the city, you learn when to breathe. You learn when to hold your
learn not to breathe when you pass that homeless man sleeping on a
bench beneath the flag of New Zealand on the Benjamin Franklin
Parkway, that mile-long boulevard connecting Love Park with the
Philadelphia Art Museum, yes, that same museum where Rocky Balboa
charged up all those stairs. Today you will find people of all ages
and races running up those steps before turning back to pump their
arms in triumph while smiling friends snap pictures to keep the
memory alive. You can even buy a tee shirt from the man who hangs out
at the Rocky statue.
we're done at the Art Museum. We're heading back. We're approaching
that man sleeping upon the park bench beneath the flag of New
that you will taste him, if you don't hold your breath. You will feel
him settle upon your tongue like the stale communion host you had
this morning in church. You will taste urine and body odor and
Even in your innocence, you will taste guilt.
will wonder why he sleeps upon that bench.
will feel anger.
might be afraid—no, not of him, but of possibilities and the loss
of good fortune.
assured, you will forget him: As you head towards Love Park, you will
be distracted by a noisy, colorful parade and the people there—the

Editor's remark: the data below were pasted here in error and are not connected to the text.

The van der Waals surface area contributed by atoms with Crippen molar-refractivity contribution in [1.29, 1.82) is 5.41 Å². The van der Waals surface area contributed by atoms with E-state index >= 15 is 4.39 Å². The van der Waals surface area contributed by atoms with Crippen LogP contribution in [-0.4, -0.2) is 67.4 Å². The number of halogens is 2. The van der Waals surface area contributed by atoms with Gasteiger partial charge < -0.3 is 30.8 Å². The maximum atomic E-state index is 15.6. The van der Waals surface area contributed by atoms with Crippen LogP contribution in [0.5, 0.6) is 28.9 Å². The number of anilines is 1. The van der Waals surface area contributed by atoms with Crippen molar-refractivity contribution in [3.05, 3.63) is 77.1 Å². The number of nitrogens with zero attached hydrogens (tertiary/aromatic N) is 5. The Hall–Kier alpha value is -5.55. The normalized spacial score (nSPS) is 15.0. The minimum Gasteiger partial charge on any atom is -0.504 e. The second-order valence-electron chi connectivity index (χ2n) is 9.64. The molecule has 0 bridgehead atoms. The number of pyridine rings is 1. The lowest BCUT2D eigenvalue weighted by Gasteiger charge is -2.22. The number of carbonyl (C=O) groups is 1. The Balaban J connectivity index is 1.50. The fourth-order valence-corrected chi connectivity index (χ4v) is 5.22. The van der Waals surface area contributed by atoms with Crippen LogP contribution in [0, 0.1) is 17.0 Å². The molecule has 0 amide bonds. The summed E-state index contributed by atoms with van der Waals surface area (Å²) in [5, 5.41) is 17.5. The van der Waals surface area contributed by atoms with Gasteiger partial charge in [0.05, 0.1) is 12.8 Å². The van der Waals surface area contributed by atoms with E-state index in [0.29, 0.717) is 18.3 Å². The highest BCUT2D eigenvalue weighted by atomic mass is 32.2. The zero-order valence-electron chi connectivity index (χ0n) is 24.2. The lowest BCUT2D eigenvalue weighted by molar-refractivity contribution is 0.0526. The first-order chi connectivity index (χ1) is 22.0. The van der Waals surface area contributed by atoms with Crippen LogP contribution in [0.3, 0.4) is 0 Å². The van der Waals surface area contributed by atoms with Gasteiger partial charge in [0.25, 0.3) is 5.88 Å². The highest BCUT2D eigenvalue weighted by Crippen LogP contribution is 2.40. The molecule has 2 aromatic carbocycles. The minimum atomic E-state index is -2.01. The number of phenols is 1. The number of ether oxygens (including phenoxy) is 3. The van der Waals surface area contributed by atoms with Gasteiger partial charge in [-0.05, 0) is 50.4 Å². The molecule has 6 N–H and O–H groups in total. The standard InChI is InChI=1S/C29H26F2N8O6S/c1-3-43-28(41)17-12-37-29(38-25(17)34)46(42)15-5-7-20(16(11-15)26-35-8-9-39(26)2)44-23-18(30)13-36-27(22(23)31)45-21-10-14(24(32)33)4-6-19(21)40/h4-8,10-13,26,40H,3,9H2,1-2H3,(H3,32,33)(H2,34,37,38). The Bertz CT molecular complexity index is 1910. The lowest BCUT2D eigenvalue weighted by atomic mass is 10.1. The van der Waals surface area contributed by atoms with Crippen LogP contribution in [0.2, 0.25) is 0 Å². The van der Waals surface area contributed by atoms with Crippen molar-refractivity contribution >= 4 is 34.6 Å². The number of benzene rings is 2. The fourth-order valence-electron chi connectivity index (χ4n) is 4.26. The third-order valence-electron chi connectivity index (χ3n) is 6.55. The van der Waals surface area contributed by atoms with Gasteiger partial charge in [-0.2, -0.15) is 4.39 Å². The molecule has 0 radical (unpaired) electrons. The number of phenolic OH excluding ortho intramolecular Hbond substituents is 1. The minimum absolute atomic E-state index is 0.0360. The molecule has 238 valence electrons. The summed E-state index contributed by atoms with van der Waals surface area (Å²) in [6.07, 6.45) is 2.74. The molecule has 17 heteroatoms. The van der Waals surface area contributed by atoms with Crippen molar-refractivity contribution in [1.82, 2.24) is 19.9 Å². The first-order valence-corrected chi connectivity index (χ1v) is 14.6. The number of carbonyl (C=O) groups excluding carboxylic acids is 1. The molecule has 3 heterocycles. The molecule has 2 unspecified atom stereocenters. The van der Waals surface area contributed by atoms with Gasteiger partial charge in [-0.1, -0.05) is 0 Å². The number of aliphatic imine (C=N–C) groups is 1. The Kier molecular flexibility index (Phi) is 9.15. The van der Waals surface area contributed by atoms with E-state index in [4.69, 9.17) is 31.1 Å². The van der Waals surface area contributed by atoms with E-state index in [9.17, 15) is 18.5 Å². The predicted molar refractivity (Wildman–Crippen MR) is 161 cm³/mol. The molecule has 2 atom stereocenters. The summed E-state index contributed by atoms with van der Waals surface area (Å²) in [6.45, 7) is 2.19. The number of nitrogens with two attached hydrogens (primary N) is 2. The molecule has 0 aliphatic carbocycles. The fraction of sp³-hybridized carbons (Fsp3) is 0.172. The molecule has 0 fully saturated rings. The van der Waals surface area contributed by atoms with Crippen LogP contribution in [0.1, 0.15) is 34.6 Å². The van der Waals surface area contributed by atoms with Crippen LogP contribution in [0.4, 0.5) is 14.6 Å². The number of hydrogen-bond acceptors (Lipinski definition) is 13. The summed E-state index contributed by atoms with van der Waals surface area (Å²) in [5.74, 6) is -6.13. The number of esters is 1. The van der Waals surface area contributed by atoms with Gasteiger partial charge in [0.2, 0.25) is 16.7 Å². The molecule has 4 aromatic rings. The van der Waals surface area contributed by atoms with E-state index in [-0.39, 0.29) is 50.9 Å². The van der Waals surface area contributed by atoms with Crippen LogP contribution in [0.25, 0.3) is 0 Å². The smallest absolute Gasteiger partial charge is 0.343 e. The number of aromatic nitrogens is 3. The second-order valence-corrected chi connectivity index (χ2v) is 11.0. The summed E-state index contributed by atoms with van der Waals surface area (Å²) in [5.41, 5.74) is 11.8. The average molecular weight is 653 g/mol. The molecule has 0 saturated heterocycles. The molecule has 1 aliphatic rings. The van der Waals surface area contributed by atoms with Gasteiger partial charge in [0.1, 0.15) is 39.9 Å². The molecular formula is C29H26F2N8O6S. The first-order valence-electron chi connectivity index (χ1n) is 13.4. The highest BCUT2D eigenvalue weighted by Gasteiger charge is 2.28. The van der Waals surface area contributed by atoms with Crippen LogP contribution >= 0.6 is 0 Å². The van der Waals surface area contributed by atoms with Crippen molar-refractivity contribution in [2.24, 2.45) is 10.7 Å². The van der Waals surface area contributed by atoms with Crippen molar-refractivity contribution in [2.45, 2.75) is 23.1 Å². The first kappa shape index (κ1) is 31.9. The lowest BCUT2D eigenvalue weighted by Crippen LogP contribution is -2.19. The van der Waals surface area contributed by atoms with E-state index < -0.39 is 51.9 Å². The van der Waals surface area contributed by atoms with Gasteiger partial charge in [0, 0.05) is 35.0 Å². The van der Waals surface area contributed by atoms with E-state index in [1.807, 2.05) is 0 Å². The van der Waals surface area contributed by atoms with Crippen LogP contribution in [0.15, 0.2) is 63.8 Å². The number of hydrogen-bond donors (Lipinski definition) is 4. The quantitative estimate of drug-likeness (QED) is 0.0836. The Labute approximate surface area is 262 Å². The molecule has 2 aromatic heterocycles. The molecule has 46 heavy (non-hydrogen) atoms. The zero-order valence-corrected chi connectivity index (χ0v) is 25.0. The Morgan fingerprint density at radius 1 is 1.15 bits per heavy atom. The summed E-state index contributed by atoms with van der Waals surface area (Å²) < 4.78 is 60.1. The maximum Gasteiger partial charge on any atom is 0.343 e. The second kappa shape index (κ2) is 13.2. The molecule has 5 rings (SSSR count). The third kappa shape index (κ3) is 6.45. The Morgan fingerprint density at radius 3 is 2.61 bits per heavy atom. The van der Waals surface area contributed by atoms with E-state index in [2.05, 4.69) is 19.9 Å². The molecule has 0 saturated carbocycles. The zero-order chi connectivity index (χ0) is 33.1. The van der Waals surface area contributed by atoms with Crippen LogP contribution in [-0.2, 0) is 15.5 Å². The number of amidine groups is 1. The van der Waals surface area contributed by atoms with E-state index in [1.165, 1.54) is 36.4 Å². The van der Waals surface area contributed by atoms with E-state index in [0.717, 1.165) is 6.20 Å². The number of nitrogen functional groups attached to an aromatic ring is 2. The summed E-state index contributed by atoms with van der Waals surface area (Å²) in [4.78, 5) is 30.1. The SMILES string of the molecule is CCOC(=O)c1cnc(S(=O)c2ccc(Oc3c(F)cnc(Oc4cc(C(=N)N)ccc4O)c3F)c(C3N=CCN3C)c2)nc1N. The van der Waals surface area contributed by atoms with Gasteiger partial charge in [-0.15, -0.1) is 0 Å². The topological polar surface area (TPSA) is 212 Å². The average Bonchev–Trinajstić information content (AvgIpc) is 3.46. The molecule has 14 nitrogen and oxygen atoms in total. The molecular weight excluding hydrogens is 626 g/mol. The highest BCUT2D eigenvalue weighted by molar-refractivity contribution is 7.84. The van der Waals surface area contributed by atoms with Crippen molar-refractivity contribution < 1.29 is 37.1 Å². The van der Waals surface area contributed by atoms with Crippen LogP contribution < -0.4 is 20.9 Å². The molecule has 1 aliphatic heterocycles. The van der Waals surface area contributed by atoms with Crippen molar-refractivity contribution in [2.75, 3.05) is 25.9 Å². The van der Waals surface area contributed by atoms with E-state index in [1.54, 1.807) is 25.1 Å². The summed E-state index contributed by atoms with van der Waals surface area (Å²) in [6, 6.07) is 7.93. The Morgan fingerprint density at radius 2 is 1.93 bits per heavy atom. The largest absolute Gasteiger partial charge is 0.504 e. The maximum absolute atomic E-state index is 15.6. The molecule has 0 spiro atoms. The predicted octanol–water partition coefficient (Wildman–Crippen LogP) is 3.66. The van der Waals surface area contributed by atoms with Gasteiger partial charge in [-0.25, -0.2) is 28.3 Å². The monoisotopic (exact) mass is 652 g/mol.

happy people dancing and singing; clapping and waving to the
crowd—will cause you to forget the man sleeping upon the park bench
beneath the flag of New Zealand along the Benjamin Franklin Parkway.
reminders are everywhere.
beggar woman sits every day outside the Reading Terminal Market. As
you approach, you will study her long, gray hair, her thick and
dimpled thighs, her tarnished folding chair. You will want to reach
for your camera, to capture the way she sits with her head cast down,
her arms crossed against her chest. As you enter the market, you
hear her mumble words that no one understands.
will push inside the doors. Only then, will you breathe.
will be jostled about by cheerful shoppers in search of fresh
tomatoes; homemade soap smelling of roses and lavender; Amish chow
chow; coffee, locally roasted. You will celebrate your good fortune
in finding the farrmer from Lancaster who sells organic grapes from
the hundred year old vineyard that twists along the Appalachian Trail.
You will take joy in the dirt beneath his fingernails: here is a true
steward of the land. You will listen to his story about a father, one
hundred and four years old; an eighty-three year old brother;
thirteen siblings in all. You will marvel at his vitality.
will tell him that you've been looking for organic grapes for six
months, to make a levain—a starter for the bread you wish to bake
in your pretty suburban home. He will tell you that wild crab apples
are best, but that the grapes are a good second choice. He will point
out the white yeast that covers the grapes; the yeast that you've
been seeking for six months.
will buy two pints of organic white grapes and watch as the farmer
carefully cradles them into a white plastic bag. You will hold that
bag of grapes to your nose and inhale deeply and the scent
will spread over your tongue like jelly or perhaps communion wine.
as you exit the market, you will pass the beggar woman sitting
outside. You will clutch your bag of organic grapes even tighter
about the neck, hoping that the beggar woman won't breathe upon your
Labels: Community, Creative non-fiction, essay, farming